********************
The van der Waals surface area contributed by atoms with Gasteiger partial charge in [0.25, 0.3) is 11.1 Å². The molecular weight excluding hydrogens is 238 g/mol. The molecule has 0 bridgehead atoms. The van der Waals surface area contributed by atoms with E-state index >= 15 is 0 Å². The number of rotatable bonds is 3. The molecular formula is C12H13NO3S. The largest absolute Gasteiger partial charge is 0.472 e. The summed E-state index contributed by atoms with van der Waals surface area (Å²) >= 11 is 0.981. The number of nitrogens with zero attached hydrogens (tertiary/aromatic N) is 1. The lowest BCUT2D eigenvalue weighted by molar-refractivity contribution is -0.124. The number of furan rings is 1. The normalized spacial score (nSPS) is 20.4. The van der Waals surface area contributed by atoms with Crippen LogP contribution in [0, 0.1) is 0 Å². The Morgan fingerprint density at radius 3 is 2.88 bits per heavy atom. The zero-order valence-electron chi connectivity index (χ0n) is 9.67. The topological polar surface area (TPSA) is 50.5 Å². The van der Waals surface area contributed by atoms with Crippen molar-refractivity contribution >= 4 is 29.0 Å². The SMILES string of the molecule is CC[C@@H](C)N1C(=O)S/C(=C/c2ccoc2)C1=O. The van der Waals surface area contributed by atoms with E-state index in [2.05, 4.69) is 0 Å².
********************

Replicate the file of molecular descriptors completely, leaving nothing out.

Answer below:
The van der Waals surface area contributed by atoms with Gasteiger partial charge in [0.25, 0.3) is 11.1 Å². The molecular weight excluding hydrogens is 238 g/mol. The molecule has 0 bridgehead atoms. The van der Waals surface area contributed by atoms with E-state index >= 15 is 0 Å². The number of rotatable bonds is 3. The molecular formula is C12H13NO3S. The largest absolute Gasteiger partial charge is 0.472 e. The summed E-state index contributed by atoms with van der Waals surface area (Å²) >= 11 is 0.981. The number of nitrogens with zero attached hydrogens (tertiary/aromatic N) is 1. The lowest BCUT2D eigenvalue weighted by molar-refractivity contribution is -0.124. The number of furan rings is 1. The normalized spacial score (nSPS) is 20.4. The van der Waals surface area contributed by atoms with Crippen LogP contribution in [0, 0.1) is 0 Å². The Morgan fingerprint density at radius 3 is 2.88 bits per heavy atom. The zero-order valence-electron chi connectivity index (χ0n) is 9.67. The topological polar surface area (TPSA) is 50.5 Å². The van der Waals surface area contributed by atoms with Crippen molar-refractivity contribution >= 4 is 29.0 Å². The SMILES string of the molecule is CC[C@@H](C)N1C(=O)S/C(=C/c2ccoc2)C1=O. The van der Waals surface area contributed by atoms with E-state index in [2.05, 4.69) is 0 Å².